The Strangest Mass Hysteria Events in History

  • Salem witch trials
Salem witch trials
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History is dotted with instances of mass hysteria, a perplexing phenomenon in which large groups of people are struck by the same physical or mental affliction without any apparent explanation, from uncontrollable movement to widespread paranoia. Given the uncertainty as to what causes these curious events, contemporary doctors have remained baffled as to how to prevent or cure them. Though there are some theories, plenty of questions remain, in some cases hundreds of years after the incident took place. Let’s take a closer look at some of history’s strangest instances of mass hysteria, from the Middle Ages to the 20th century.

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Dancing Plague of 1518

In 1518, the city of Strasbourg (in modern France) was overcome by a mysterious “dancing plague” that affected some 400 residents. It all began in July of that year, when a woman known as Frau Troffea began spontaneously dancing in the middle of the street. After a week of boogying solo, Troffea was joined by several dozen others who also developed the sudden urge to dance. The group only grew larger throughout the rest of the summer, expanding to several hundred people who danced until they collapsed from exhaustion, or in rare instances, suffered a fatal heart attack. Much as the event began without any explanation, the dancing epidemic a inexplicably started to wane by September, and the city returned to a state of normalcy.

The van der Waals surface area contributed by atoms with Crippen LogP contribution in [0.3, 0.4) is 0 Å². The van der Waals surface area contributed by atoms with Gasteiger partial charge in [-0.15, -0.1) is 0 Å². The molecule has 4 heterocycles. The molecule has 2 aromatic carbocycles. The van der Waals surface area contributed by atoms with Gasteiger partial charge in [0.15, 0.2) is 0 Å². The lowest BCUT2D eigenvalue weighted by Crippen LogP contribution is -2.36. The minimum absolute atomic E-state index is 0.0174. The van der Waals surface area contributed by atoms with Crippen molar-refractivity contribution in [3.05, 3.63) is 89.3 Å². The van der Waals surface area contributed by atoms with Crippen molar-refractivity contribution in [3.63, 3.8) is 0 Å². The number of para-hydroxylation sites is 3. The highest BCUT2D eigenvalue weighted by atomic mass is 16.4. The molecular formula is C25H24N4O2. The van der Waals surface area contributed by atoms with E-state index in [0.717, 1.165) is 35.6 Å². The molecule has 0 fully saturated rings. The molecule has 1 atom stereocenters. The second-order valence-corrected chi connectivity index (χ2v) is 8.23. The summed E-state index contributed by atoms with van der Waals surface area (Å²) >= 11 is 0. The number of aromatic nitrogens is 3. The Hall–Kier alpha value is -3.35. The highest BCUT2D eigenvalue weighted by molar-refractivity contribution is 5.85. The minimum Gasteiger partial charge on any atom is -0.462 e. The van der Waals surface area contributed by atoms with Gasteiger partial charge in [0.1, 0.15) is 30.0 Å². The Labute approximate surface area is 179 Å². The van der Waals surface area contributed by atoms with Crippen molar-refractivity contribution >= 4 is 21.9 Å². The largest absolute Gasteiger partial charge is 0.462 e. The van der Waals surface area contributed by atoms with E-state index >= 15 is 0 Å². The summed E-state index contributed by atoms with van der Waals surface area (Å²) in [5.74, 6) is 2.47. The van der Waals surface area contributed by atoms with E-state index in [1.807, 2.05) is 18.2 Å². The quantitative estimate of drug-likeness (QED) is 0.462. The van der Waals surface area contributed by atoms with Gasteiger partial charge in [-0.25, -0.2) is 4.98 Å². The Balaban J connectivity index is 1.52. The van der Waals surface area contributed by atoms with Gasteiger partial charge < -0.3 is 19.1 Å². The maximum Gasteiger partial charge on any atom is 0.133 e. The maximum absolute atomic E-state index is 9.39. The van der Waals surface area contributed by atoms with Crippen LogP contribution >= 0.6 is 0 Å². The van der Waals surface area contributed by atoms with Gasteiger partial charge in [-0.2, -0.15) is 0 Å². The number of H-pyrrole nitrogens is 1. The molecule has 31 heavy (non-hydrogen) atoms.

Physicians at the time attributed the dancing ailment to “hot blood,” saying the only cure was for people to dance it out of their system until they no longer felt the urge. Other townsfolk believed they had been cursed by St. Vitus, the patron saint of dance, and were doomed to dance for eternity. But looking back, modern historians have several theories as to what caused the unusual event. Some believe it was induced by a combination of general stress and the side effects of new, untreated diseases such as syphilis. Another theory points to a fungus known as ergot, which is found on bread. If consumed, ergot can manifest itself in victims as spontaneous convulsions that may look like dance moves.

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